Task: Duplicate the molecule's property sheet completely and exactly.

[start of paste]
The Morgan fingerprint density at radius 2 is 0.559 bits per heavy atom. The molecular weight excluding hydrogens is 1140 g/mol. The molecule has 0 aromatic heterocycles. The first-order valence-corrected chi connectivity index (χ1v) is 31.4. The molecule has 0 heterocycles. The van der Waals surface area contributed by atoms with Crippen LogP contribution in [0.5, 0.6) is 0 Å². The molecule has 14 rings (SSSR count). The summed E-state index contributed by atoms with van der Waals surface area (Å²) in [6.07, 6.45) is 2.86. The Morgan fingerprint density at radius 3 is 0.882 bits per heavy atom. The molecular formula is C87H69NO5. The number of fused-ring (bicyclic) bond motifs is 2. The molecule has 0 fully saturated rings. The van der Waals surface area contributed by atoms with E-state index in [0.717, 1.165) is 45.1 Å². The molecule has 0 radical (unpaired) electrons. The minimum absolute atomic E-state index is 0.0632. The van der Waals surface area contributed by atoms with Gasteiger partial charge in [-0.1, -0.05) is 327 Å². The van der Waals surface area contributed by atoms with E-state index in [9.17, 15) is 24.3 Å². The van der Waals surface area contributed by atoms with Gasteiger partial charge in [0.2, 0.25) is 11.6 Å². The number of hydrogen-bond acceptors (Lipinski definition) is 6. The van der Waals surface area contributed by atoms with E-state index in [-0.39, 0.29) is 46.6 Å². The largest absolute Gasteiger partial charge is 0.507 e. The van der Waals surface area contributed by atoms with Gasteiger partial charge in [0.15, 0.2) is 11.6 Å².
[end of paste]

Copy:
The Morgan fingerprint density at radius 2 is 0.559 bits per heavy atom. The molecular weight excluding hydrogens is 1140 g/mol. The molecule has 0 aromatic heterocycles. The first-order valence-corrected chi connectivity index (χ1v) is 31.4. The molecule has 0 heterocycles. The van der Waals surface area contributed by atoms with Crippen LogP contribution in [0.5, 0.6) is 0 Å². The molecule has 14 rings (SSSR count). The summed E-state index contributed by atoms with van der Waals surface area (Å²) in [6.07, 6.45) is 2.86. The Morgan fingerprint density at radius 3 is 0.882 bits per heavy atom. The molecular formula is C87H69NO5. The number of fused-ring (bicyclic) bond motifs is 2. The molecule has 0 fully saturated rings. The van der Waals surface area contributed by atoms with E-state index in [0.717, 1.165) is 45.1 Å². The molecule has 0 radical (unpaired) electrons. The minimum absolute atomic E-state index is 0.0632. The van der Waals surface area contributed by atoms with Gasteiger partial charge in [-0.1, -0.05) is 327 Å². The van der Waals surface area contributed by atoms with E-state index in [9.17, 15) is 24.3 Å². The van der Waals surface area contributed by atoms with Gasteiger partial charge in [0.2, 0.25) is 11.6 Å². The number of hydrogen-bond acceptors (Lipinski definition) is 6. The van der Waals surface area contributed by atoms with E-state index in [-0.39, 0.29) is 46.6 Å². The largest absolute Gasteiger partial charge is 0.507 e. The van der Waals surface area contributed by atoms with Gasteiger partial charge in [0.15, 0.2) is 11.6 Å².